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The Casa Grande Alliance endeavors to reduce barriers to substance abuse treatment by working closely with employers.  Much of our work is done in partnership with the Greater Casa Grande Chamber of Commerce, however, Chamber membership is not a requirement for CGA services, which include:

  • Providing materials to employers on substance abuse
  • Helping develop drug-free workplace programs by providing resources
  • Presentations to managers and employees on substance abuse topics


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Employee alcohol use causes a variety of problems. It reduces productivity, impairs job performance, increases health care costs and can threaten public safety. The federal government estimates that, 8.9 percent of full-time workers – 12.7 million people - have drinking problems.  Because 85 percent of heavy drinkers work, employers who aggressively address this problem can improve their own company's bottom line and their employees' health.

Alcohol costs American business an estimated $134 billion in productivity losses, mostly due to missed work:

  • 65.3 % of this cost was caused by alcohol-related illness,
  • 27.2 % due to premature death,
  • and 7.5 % to crime.

People with alcoholism use twice as much sick leave as other employees.

  • five times more likely to file workmen's compensation claims;
  • more likely to cause injuries to themselves or others while on the job.
  • 20% of workers say they have been injured, have had to cover for a coworker, or needed to work harder because of other employees' drinking.


Most Americans who are illicit drug users or heavy alcohol users also hold full-time jobs, according to a new report from SAMHSA. This substance abuse can pose significant risks to workers’ health and productivity.  For example, nearly twice as many current illicit drug users skipped one or more days of work in the past month compared with workers who did not abuse drugs. Drug users also were far more likely to report missing 2 or more days of work in the past month due to illness or injury compared with workers who did not abuse drugs.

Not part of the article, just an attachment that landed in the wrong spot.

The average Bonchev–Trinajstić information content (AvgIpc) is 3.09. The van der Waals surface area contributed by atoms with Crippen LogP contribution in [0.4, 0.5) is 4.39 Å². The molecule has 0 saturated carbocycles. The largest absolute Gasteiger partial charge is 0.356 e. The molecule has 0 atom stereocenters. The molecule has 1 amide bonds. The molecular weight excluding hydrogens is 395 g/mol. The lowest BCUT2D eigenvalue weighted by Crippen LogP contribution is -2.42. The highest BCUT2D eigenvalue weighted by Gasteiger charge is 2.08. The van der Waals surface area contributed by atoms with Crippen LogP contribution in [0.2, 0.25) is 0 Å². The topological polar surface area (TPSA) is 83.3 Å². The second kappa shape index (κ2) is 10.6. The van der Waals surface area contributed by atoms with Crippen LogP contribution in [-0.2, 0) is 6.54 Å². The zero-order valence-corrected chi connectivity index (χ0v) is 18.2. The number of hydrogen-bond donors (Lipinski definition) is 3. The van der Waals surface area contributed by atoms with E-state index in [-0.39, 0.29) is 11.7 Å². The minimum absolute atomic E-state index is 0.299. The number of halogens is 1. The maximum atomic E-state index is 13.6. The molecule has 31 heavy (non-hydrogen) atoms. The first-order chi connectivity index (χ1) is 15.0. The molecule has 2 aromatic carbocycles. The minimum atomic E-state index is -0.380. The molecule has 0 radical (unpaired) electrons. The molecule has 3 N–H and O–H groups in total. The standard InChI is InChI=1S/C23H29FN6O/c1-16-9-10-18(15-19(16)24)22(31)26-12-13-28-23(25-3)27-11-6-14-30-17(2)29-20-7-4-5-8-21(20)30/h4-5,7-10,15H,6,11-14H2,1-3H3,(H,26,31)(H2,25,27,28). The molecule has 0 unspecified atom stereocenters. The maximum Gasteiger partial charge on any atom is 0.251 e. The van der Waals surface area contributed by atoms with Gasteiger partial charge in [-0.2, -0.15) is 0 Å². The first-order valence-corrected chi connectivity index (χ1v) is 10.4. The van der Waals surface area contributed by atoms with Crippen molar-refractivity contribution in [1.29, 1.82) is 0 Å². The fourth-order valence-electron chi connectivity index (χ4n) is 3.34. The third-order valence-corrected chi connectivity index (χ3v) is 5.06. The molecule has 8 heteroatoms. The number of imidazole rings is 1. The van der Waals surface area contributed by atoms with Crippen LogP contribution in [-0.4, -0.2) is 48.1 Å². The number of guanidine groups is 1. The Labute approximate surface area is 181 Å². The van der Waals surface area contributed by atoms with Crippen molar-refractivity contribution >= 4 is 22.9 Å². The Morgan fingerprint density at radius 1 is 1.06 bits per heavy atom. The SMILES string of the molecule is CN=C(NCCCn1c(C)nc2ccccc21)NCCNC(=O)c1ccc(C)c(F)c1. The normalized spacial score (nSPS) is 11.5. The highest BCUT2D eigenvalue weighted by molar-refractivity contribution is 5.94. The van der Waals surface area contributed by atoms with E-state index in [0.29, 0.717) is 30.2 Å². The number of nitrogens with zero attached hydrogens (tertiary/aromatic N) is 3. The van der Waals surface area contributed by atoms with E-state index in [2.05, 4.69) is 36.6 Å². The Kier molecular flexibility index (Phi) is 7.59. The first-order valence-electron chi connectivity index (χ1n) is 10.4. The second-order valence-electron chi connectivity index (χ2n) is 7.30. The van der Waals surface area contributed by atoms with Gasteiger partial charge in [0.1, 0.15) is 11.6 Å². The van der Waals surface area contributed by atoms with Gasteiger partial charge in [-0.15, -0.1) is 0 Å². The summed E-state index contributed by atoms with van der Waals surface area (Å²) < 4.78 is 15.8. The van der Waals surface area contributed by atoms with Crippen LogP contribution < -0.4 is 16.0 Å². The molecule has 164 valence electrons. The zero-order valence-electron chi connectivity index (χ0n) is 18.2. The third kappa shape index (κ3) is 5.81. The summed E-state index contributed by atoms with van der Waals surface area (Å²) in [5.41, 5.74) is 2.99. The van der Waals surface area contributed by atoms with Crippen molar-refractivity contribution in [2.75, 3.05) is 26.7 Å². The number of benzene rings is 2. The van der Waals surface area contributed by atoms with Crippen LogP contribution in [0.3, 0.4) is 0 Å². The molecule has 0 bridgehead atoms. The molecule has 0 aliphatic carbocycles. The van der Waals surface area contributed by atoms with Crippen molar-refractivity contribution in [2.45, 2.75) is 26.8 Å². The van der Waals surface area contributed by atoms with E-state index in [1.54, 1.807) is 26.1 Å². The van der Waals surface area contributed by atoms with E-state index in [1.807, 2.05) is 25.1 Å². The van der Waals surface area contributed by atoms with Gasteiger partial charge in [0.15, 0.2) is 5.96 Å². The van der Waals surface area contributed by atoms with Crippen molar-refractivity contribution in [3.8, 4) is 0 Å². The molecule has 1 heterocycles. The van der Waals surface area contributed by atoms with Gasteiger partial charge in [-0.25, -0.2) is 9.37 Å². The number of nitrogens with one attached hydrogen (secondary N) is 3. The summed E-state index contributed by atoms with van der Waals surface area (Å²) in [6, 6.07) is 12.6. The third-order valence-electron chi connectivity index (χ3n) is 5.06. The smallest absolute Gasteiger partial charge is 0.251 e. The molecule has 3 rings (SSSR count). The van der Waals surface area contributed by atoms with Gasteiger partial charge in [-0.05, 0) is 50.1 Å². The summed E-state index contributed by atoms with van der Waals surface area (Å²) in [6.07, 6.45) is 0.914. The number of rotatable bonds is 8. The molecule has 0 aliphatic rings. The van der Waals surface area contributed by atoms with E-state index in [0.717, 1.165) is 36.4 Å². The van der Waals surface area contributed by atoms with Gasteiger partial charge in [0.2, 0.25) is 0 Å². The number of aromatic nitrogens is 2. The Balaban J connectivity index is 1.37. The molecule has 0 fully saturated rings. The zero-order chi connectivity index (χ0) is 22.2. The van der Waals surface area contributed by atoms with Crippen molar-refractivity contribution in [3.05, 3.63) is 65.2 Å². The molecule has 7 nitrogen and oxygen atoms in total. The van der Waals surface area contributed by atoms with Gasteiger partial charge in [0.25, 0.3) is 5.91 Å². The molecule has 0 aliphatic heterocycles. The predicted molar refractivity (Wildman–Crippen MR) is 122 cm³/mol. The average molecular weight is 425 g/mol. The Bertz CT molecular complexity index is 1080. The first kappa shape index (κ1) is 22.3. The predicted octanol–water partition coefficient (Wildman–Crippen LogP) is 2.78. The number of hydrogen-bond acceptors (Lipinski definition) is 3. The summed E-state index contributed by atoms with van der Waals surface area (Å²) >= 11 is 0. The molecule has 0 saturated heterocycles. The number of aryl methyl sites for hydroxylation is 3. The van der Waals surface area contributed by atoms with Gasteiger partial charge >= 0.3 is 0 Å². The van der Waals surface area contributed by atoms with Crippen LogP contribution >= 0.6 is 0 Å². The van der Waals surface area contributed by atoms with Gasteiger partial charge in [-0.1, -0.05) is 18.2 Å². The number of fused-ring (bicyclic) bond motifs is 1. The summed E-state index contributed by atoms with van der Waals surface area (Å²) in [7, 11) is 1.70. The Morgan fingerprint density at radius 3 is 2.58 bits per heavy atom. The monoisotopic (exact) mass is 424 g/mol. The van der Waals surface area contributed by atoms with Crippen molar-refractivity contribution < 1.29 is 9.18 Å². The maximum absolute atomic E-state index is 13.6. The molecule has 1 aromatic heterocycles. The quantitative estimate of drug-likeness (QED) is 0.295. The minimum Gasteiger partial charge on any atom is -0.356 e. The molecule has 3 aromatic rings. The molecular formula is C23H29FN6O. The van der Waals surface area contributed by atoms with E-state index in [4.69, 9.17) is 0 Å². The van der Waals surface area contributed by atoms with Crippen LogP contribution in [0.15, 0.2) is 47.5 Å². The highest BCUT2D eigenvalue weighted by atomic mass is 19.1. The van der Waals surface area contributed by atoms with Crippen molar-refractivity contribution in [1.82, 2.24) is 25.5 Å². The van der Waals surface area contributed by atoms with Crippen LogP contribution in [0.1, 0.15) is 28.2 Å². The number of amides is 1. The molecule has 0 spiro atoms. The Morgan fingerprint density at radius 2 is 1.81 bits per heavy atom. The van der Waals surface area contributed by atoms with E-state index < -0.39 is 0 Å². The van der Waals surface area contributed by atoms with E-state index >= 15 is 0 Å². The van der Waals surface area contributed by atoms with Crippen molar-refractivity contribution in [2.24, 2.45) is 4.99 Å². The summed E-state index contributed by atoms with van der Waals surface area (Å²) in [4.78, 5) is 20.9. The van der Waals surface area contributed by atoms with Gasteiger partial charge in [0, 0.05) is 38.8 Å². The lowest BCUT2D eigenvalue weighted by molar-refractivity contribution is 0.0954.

The prevalence of past-month illicit drug use among full-time workers:

  • Age 18 to 64 estimated to be 8.2 %
  • workers age 18 to 25 estimated at 19 %

Higher prevalence of past-month illicit drug use than other occupational groups:

  • Food service workers (17.4 %)
  • construction workers (15.1 %)


More than one-third (36 percent) of employees admitted that at least one of their coworkers had been distracted, less productive, or missed work because of alcohol/drug abuse or addiction within their family, according to a new nationwide poll conducted by the Hazelden Foundation. And more than two-thirds of employees (69 percent) said that if a family member were struggling with alcohol or other drug problems, it would negatively affect their ability to concentrate and be productive at work.

In addition, one quarter (26 percent) of American employees surveyed reported actual drug/alcohol abuse or addiction within their family.

Of these employees, 42 percent reported being distracted and less productive at work because of their family member's addiction.

  • 89 % said their mind drifted away from work to thoughts of their addicted family member;
  • 57 % said they missed a deadline or work/attendance suffered;
  • 46 % said they made errors in judgment that they normally would not have made.
  • Most strikingly, one in seven (14 percent) said the addiction in their family made them forget safety or security procedures required by their job.



  • 43.8 percent of full-time workers reported having access at work to educational information about drug and alcohol use,
  • 58.4 percent reported access to an employee assistance program,
  • and 78.7 percent reported that their workplace had a policy about drug and alcohol use.

In general, people who reported past-month illicit drug use were less likely to work for employers that provided these programs.

Drug Testing
In addition, drug testing programs were fairly prevalent.  48.8 percent of full-time workers reported that their employers conducted testing for drug use. Multivariate analysis suggests that illicit drug users are less likely to work for employers who conduct drug testing.

Information sources for this document: (Hazelden Foundation)

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